Ferruginous Hawk — Farewell to Winter

You may enlarge any image in this blog by clicking on it.  Click again for a detailed view.

Winter isn’t technically over in southern Arizona but, in reality, spring has arrived.  Many plants are putting out new growth and/or blooming.  Wildlife is becoming increasingly active.  Migratory species that spend the winter here are gone or are leaving even as other species are moving in for the warm months.

Ferruginous Hawks are among the species that have headed for the exit.  I saw none of these big buteos today on my customary drive through the farmlands.  I thought I’d commemorate their departure with one last set of images, images that I made just a week ago.

I’ve posted on many occasions about Ferruginous Hawks.  They are the largest hawk in North America, at least 1/3 larger than Red-tailed Hawks and their distinctive plumage plus their size render them absolutely magnificent.  Words cannot describe how spectacularly beautiful are these hawks.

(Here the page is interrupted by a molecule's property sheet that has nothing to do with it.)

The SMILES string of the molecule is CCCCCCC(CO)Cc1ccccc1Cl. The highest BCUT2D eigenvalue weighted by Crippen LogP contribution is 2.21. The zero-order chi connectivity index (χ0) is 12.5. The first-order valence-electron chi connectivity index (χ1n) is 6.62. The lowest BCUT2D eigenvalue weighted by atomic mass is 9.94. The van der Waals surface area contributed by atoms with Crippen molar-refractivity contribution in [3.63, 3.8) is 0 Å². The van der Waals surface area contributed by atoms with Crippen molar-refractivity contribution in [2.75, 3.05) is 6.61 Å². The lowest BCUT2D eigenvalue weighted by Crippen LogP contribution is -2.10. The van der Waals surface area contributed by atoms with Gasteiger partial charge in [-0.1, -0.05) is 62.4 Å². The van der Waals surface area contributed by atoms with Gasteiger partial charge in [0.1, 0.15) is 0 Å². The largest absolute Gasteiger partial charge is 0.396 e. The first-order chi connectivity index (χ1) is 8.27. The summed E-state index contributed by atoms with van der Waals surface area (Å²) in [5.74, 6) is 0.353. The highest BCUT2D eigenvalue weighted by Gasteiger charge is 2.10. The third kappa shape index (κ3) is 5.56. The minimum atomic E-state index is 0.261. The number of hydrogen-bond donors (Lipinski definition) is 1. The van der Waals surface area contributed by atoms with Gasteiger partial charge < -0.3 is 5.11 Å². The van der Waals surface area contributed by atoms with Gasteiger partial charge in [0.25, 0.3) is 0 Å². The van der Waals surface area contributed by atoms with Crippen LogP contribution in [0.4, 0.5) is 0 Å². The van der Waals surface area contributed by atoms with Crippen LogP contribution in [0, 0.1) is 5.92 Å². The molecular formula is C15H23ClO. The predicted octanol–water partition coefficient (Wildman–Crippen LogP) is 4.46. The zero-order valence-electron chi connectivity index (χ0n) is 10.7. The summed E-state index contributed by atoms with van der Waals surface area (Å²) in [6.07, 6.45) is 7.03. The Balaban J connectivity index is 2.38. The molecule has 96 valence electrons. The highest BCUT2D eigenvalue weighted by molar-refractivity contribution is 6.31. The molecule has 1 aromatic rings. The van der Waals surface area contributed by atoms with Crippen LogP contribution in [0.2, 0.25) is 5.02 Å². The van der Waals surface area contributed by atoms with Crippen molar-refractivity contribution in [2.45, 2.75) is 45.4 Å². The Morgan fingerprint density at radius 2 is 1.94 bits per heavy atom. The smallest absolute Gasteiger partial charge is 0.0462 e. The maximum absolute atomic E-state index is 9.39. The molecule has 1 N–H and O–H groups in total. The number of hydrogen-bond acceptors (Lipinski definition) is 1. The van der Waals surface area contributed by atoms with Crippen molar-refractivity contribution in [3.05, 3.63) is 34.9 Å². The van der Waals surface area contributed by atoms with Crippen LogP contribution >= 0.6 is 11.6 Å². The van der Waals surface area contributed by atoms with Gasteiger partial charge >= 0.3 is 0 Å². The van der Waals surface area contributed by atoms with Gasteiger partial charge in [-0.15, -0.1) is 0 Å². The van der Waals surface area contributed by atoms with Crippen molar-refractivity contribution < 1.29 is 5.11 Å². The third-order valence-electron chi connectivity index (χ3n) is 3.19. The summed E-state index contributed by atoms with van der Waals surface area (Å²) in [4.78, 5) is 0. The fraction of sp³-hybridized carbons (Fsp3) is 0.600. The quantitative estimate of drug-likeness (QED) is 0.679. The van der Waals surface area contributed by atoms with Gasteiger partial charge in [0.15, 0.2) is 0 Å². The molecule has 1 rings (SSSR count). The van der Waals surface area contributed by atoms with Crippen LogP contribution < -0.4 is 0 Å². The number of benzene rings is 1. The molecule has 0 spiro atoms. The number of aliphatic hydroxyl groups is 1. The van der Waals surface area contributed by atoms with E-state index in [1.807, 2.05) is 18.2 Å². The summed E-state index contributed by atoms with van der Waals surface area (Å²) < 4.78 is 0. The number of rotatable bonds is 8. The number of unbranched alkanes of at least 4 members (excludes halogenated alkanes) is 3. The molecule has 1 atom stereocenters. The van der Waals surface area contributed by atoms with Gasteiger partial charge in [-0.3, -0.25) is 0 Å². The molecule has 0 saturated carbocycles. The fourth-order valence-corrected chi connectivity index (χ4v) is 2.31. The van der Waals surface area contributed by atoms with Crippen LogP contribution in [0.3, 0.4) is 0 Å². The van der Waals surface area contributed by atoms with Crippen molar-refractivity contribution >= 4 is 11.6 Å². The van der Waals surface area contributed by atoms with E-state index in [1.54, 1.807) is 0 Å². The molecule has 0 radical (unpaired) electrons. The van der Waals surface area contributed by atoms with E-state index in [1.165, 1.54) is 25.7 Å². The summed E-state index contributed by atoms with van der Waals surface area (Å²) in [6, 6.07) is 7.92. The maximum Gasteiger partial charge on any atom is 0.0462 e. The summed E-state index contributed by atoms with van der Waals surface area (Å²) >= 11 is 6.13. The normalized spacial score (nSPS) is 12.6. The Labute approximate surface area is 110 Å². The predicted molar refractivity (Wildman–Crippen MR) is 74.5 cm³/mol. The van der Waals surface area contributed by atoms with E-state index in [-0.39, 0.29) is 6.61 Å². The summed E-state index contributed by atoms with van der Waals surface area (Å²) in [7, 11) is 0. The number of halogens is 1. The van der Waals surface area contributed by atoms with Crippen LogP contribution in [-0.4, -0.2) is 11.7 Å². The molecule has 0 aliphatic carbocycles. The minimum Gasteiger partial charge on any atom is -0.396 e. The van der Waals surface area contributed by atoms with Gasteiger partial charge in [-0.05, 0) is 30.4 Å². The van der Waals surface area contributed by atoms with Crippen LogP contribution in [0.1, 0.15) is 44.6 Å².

Indeed, images barely do the job.  Seeing one of these birds in person can be a breathtaking experience.

Ferruginous Hawks used to reside year round in southern Arizona, back in the era when Black-tailed Prairie Dogs built their towns and lived by the hundreds of thousands on our grasslands and plains.  Ranchers long ago exterminated the prairie dogs and that deprived the hawks of the food that they needed to raise their offspring.  So, the year-round residents abandoned us.  Ferruginous Hawks still breed on our northern plains, but not here.

I particularly like this final image of the hawk.  Ferruginous Hawks, despite their massive size, are very timid and avoid contact with humans.  I’d noticed that the many images that I’d made of these birds over the years almost never showed one of them staring directly at me.  Evidently, these birds do not want to make eye contact with observers.  So, I was surprised and delighted to discover that, of the series of images that I made of this bird, one of them showed it staring right through my lens.

Images made with a Canon 5Div, 400mm f4 DO II lens+1.4x telextender, M setting (auto ISO), ISO 1250, f5.6 @ 1/1600.

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